HL Deb 31 May 1962 vol 241 cc268-76

3.8 p.m.

Order of the Day for the Second Reading read.


My Lords, I rise to move the Second Reading of this Bill, which is a Private Member's Bill, introduced in another place by the Member for Circencester and Tewkesbury, Mr. Nicholas Ridley. In another place the Bill had the support of all political Parties: in fact, it was not debated on its Second Reading, the Committee stage took only 35 minutes, and its Third Reading was taken and the Bill was passed on May 18, having been supported by all Members on both sides of the House. To-day, I ask your Lordships to give a Second Reading to this Bill, which I think will be of particular interest to you, since the records of many families here represented go back into the earliest days of our history, and also as many of your Lordships are members of local authorities. The Bill gives opportunities not only to preserve the records for local authority interest, but to enable students to study them and examine them easily.

The Bill is permissive; nothing is compulsory; nor does it interfere with any previous Act allowing records to be kept. But it does encourage local authorities to keep records. Two previous Acts in connection with records are on the Statute Book: the Public Records Act, 1958, which deals with national records as opposed to local records, and the Local Government Act, 1933, which gives local authorities the right to keep and maintain their own records. This has already been done by some authorities but in a somewhat spasmodic way. Under this Bill we seek to provide a regular means of preserving such records, in places suitable for the purpose, accessible to students, archaeologists or other persons who, for one reason or another, want to look for and to search out accurate information from records of the past. We in this country are used to hundreds of years of recorded history and we sometimes, I think, take it all for granted. Whereas other and newer civilisations proudly record their development and their history, we treat it in a somewhat nonchalant way, and vital information may perhaps escape the historian of the future by the failure of the people of to-day to keep records.

The clauses of this Bill are quite simple. Under Clause 1 it is possible for local authorities to make records available to anyone wishing to study them; also to catalogue records, arrange exhibitions, lend documents, and in fact to make available to students or scholars or searchers documents and records in their possession. Clause 2 allows the major local authorities to do three things: to buy records which they think will be of value to their local historical collection; to accept gifts of records which individuals may wish to pass on to them for safe keeping and a wider use; and to provide safe keeping for records which may be lent or deposited with them by private people. Clause 3 deals with the formation of committees or sub-committees or joint committees to be responsible for the records in their keeping.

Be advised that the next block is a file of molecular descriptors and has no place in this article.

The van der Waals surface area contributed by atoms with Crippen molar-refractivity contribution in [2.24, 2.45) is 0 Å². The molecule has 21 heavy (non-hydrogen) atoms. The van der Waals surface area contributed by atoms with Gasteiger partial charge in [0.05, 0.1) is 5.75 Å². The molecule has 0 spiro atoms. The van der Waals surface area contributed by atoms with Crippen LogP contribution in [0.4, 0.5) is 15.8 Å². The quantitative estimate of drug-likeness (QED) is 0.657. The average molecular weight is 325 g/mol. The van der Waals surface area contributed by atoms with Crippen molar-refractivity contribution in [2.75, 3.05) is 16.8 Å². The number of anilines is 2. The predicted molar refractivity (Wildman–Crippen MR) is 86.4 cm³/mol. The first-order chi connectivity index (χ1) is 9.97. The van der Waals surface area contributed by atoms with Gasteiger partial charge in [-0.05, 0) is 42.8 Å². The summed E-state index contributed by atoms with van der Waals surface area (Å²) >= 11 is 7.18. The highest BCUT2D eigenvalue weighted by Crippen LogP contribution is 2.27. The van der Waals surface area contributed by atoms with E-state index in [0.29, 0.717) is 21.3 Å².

Clause 4 gives powers for financial assistance to be provided by local authorities to persons or organisations that might wish to keep records of their own. It is anticipated that it is the larger local authorities who will have muniment room facilities for keeping records, but it is possible that a library or other body might be the most appropriate body agreed upon by the locality, and this Bill gives power to local authorities to assist such an institution. Clause 5 gives a local authority powers to annul Private Acts, if private powers have been already taken and under the new Bill these private powers are no longer wanted. Clause 6 gives the Minister machinery to enable him to make such an annulment, if he is requested so to do under Clause 5. Clause 7 gives powers to the Master of the Rolls to deposit manorial and tithe documents with local authorities, which at present he has no power to do. He can say where such records must be deposited, but this Bill enables him to include local authorities and various other authorities as recipients of his records.

At this point I might perhaps read to your Lordships a letter which I received from the Master of the Rolls, Lord Denning, who, due to his legal duties, cannot be here this afternoon. After saying that he is sorry he cannot be here to-day, Lord Denning writes to me as follows: I should like to say how much the Historical Manuscripts Commission (of which I am Chairman) welcomes the Bill. If it is approved, the Bill will do a great deal to improve the preservation of the records of our old manors and our tithes. At the present moment the Master of the Rolls can only direct their transfer to the Public Record Office, the museums and the historical and antiquarian societies, and it would be of the greatest value if authority could be given for their deposit in the County Record Offices and other local Record Offices. Moreover there have been several restrictions on the way in which local authorities may spend their money on the care of records; hitherto they have only been allowed to spend it on their own records, but it would be most helpful if they could be allowed to help with the care of privately owned records: these are the special care of the Historical Manuscripts Commission which would greatly appreciate authority to be given for such help. Those, my Lords, are Lord Denning's views.

I can only say that I regret that, as a Private Member's Bill, it applies only to England and Wales. I could wish that similar powers were available for both Scotland and Northern Ireland. The Bill, as I said at the beginning, is permissive; there is, in fact, no compulsion about it. But I hope that full advantage will be taken of its provisions. There must be very many fascinating historical accounts lost to us because, in very early days, history was passed from one generation to another by word of mouth, and that is very often inaccurate. The late Sir Lewis Namier introduced new methods of writing the history of Parliament by recording the lives of Members, which shed new light on many historical events. The keeping of records is, I am sure, of vital importance to the recording of history, both now and in the future. We are making history every day, and I am certain we must care for the records that we make ourselves, as well as those that belong to the past. This Bill will help and encourage the keeping of these records, and I very much hope that your Lordships will give it a Second Reading. I beg to move.